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Religion and Psychoactive Sacraments:
An Entheogen Chrestomathy

Thomas B. Roberts, Ph.D. and Paula Jo Hruby, Ed.D.
Author Index | Title Index

Psychedelic Drugs: Psychological, Medical and Social Issues.

Wells, Brian. (1973).
Harmondsworth, Middlesex.

ISBN: 0-14-080342-4

Description: paperback, 250 pages.

Contents: foreword by Humphrey Osmond, 11 chapters, references, index.

Excerpt(s): The sub-culture is not principally concerned with social issues or good works anymore than was the primitive church; at the centre of both Christian religion and serious psychedelic drug use lies the search for spiritual growth. (page 189)

The institutional churches have many centuries of domestication behind them now; plenty of time for skillful propagandists, theologians and church logicians to give some semblance of reconciliation between the logic of the mechanical world and the alogic, revelation, and miracles that are at the real centre of faiths like Christianity. But the attempt to reconcile the irreconcilable, though perhaps motivated by the generous wish to bring feelings and experiences within the ken of those who have not known them, has now resulted in a quasi-logical system of such an unconvincing sort as to undermine the credibility of what it purports to promote — spiritual or divine revelation. The claims of the psychedelic movement are no less incredible to most people — though for the opposite reasons; instead of relying on dubious argument it simply denies the relevance of logic and reasoning in this entire sphere.

Now to propose that there may be an association between religion and the use of any drug — even alcoholic communion wine — is very near blasphemy for many people. That cherished and sustaining beliefs should be equated with ‘mind-bending’ drugs — ones which have been widely publicized as being related to hallucinations, delusions, and insanity itself — may seem to the average person to be an absurdity, and an offensive one at that. Most of us would find it difficult to accept that psychedelic experiences can lead to genuine religious inspiration, because such a hedonistic and short-cut approach is so divorced from customary religious practice. Yet this is what many intelligent and experienced people are claiming and we must therefore examine their evidence. (page 190)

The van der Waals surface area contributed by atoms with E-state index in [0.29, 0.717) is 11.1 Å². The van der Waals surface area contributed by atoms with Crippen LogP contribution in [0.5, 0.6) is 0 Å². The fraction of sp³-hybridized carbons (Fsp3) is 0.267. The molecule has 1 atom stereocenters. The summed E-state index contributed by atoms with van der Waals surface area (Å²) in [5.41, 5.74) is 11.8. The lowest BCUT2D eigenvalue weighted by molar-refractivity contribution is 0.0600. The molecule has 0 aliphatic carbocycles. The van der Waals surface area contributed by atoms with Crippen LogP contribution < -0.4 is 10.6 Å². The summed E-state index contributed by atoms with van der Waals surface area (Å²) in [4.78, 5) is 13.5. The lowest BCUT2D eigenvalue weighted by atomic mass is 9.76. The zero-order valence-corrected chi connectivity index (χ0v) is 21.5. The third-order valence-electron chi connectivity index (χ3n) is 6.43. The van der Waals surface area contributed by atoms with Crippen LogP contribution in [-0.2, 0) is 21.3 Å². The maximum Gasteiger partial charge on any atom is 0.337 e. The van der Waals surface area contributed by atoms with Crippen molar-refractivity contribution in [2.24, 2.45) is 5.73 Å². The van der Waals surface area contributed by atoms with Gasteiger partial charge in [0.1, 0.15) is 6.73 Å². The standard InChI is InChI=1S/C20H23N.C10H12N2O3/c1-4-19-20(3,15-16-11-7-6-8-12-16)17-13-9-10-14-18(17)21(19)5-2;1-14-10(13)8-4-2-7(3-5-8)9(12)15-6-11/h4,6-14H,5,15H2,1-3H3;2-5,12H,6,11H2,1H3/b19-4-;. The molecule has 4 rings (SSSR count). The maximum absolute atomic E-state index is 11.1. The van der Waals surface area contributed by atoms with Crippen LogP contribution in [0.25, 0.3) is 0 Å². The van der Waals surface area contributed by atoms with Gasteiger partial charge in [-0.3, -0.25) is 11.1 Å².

Despite the crucial value of the mystical experience to the established religions, it is they who are most condemnatory and harsh about new mystical movements. Inquisitors in all ages find their life’s work in discrediting and punishing the very process on which their own lives and beliefs depend. And one is not just thinking about the Spanish Inquisition type of situation, but all ‘defenders of the faith’ — including the gentle parish priest or minister who is totally distrustful of, and even repelled by, any contemporary examples of mystical experience. This is not to argue that all experiences which are claimed as mystical and divinely inspired are worthy, but simply to point out the paradoxical relationship which exists between religion and mysticism — being at the same time both its most cherished asset and its greatest perceived source of threat. Being aware of this paradox, Christian churches have been at pains to specify what is, and what is not, true revelation, psychedelic drugs apparently constituting one of the more recent, and pressing, reasons for trying to define the ways which accepted revelations differ from those now reported.

However, the simplest pragmatic solution to a difficult situation is simply to deny the validity of any drug-induced state of mind as being, by definition, a psychological aberration and therefore not of religious significance. Another solution is to back those people who would totally ban the substances and thus remove the source of the problem. Both solutions have been favoured by most churches. But banning has proved to be ineffective and the existing documentary evidence is such as cannot be ignored — especially as scholars have shown that the qualities which typify ‘religiously induced’ mysticism, i.e., prayer, fasting, mortification, etc., are so very similar to those reported in drug-induced states. The only honest thing for any churchman to do is to dispassionately consider whether psychedelic experiences are, as they are often claimed to be, of a similar type to those accepted as valid within his own church. Happily, there are a number of such people at work and the comparisons and conclusions make fascinating reading. (pages 191-192)

The findings vary with the nature of the group observed and their set and setting, the most striking effects occurring when the subjects are consciously religiously focused and in a religious context. Yet even in quite unpropitious circumstances the number of positive mystico-religious experiences is still surprisingly high. (pages 194-195)

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